Bartitsu and historical fencing

“The fence of the case of rapiers, as of all the other Elizabethan weapons, is much in vogue at the present time at the Bartitsu Club, now the headquarters of ancient swordplay in this country …”
– Captain Alfred Hutton, “The Sword and the Centuries” (1902)

Alfred Hutton was at the centre of the late-Victorian revival of “ancient swordplay”, or historical fencing styles including the use of the raper and dagger, sword and handbuckler and two-handed sword. Beginning in the 1880s he had tutored a small but enthusiastic group of students, most initially in their young teens, via a boys’ club attached to the School of Arms of the London Rifle Brigade.

Hutton and his colleague, the novelist Egerton Castle, organised a number of historical fencing exhibitions during the 1890s. By 1900 Hutton’s cadre of Elizabethan swordsmen had performed throughout the city of London and had even been invited to demonstrate their skills at a grand “Festival of Historical Swordplay” in Belgium.

Shortly after E.W. Barton-Wright returned to London from Japan and started promoting his new Bartitsu method, he joined Hutton on the lecture/demonstration circuit. Mixed Bartitsu and historical fencing exhibitions were held, most notably at the exclusive Bath Club and at a fund-raising event for Guy’s Hospital.

Hutton joined a number of notables, including politicians and minor nobility, in supporting Barton-Wright’s desire to establish a permanent training academy. When B-W opened his Bartitsu Club in Soho, Hutton began holding historical fencing classes there as well. His students included some prominent London actors, who studied historical fencing for use in stage combat, as well as young men from the L.R.B. School of Arms. Hutton also served on the Club’s Committee, which approved or declined applications from would-be Bartitsu Club members.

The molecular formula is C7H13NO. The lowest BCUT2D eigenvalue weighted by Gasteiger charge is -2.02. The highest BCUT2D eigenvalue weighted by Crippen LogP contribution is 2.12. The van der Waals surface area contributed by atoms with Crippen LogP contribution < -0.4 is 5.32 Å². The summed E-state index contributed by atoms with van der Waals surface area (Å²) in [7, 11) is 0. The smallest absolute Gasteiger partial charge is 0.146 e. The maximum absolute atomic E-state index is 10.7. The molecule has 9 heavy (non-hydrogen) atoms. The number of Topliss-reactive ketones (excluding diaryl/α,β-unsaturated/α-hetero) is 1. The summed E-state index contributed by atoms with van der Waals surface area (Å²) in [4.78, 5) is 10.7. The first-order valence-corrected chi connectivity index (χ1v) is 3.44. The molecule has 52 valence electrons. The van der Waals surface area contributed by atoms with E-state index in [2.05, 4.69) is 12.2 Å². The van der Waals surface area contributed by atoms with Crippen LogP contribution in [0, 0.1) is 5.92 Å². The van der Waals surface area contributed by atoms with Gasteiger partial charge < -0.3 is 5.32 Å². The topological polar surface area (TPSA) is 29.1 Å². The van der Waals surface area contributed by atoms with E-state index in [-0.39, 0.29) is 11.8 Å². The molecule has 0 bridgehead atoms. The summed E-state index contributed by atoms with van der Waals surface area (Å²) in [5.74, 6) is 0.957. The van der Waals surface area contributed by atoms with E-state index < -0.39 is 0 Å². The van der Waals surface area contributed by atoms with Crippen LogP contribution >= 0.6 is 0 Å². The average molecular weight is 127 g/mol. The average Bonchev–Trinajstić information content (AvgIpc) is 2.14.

Given Barton-Wright’s emphasis on Bartitsu as practical self defence, it’s unlikely that historical fencing per se was considered to be a formal part of the Bartitsu curriculum. It is evident, however, that informal cross-training did take place; Hutton offered a glowing review of Pierre Vigny’s method of self defence with a walking stick, and even demonstrated that method during a 1902 newspaper interview. It’s also likely that he took some jiujitsu lessons at the Club, either with Barton-Wright or with instructors Yukio Tani or Sadakazu Uyenishi. Hutton produced a monograph on jiujitsu techniques for schoolboys and later offered a jiujitsu-based class in humane control and restraint techniques for doctors working in London psychiatric hospitals.

Sadly, the untimely closure of the Bartitsu Club seems to have brought an end to the collaborations between Barton-Wright and Hutton. But during the year 1901, when the Club was a hive of activity, one might have signed up for classes in recreational rapier or longsword fencing alongside jiujitsu, boxing, wrestling and walking stick defence. It must have been quite the scene.

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